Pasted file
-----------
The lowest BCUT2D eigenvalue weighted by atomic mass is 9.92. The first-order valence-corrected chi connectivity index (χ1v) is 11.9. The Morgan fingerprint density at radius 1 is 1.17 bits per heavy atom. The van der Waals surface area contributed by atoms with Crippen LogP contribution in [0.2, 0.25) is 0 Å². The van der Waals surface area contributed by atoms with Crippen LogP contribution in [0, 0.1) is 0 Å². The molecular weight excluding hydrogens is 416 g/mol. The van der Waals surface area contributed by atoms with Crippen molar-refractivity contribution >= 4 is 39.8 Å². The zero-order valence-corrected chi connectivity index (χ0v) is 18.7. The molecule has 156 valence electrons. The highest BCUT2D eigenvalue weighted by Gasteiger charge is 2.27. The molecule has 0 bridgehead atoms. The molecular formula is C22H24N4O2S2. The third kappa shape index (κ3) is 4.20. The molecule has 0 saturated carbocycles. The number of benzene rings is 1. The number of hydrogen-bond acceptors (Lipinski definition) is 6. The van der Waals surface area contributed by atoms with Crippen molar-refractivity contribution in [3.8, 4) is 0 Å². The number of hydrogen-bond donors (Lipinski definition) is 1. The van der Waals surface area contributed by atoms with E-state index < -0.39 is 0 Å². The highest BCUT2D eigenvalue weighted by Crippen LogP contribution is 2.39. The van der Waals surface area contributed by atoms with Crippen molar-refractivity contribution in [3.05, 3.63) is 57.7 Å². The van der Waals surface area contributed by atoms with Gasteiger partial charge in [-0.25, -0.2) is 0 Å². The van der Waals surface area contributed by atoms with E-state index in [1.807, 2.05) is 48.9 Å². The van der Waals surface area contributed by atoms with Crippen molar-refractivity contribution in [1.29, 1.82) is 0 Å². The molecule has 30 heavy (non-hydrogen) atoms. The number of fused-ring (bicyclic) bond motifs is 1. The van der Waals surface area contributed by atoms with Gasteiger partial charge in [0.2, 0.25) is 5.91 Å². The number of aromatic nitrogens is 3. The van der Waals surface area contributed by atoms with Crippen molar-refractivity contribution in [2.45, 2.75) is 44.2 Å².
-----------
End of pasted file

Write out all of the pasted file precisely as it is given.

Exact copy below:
The lowest BCUT2D eigenvalue weighted by atomic mass is 9.92. The first-order valence-corrected chi connectivity index (χ1v) is 11.9. The Morgan fingerprint density at radius 1 is 1.17 bits per heavy atom. The van der Waals surface area contributed by atoms with Crippen LogP contribution in [0.2, 0.25) is 0 Å². The van der Waals surface area contributed by atoms with Crippen LogP contribution in [0, 0.1) is 0 Å². The molecular weight excluding hydrogens is 416 g/mol. The van der Waals surface area contributed by atoms with Crippen molar-refractivity contribution >= 4 is 39.8 Å². The zero-order valence-corrected chi connectivity index (χ0v) is 18.7. The molecule has 156 valence electrons. The highest BCUT2D eigenvalue weighted by Gasteiger charge is 2.27. The molecule has 0 bridgehead atoms. The molecular formula is C22H24N4O2S2. The third kappa shape index (κ3) is 4.20. The molecule has 0 saturated carbocycles. The number of benzene rings is 1. The number of hydrogen-bond acceptors (Lipinski definition) is 6. The van der Waals surface area contributed by atoms with Crippen molar-refractivity contribution in [3.8, 4) is 0 Å². The number of hydrogen-bond donors (Lipinski definition) is 1. The van der Waals surface area contributed by atoms with E-state index < -0.39 is 0 Å². The highest BCUT2D eigenvalue weighted by Crippen LogP contribution is 2.39. The van der Waals surface area contributed by atoms with Crippen molar-refractivity contribution in [3.05, 3.63) is 57.7 Å². The van der Waals surface area contributed by atoms with Gasteiger partial charge in [-0.25, -0.2) is 0 Å². The van der Waals surface area contributed by atoms with E-state index in [1.807, 2.05) is 48.9 Å². The van der Waals surface area contributed by atoms with Crippen molar-refractivity contribution in [1.29, 1.82) is 0 Å². The molecule has 30 heavy (non-hydrogen) atoms. The number of fused-ring (bicyclic) bond motifs is 1. The van der Waals surface area contributed by atoms with Gasteiger partial charge in [0.2, 0.25) is 5.91 Å². The number of aromatic nitrogens is 3. The van der Waals surface area contributed by atoms with Crippen molar-refractivity contribution in [2.45, 2.75) is 44.2 Å².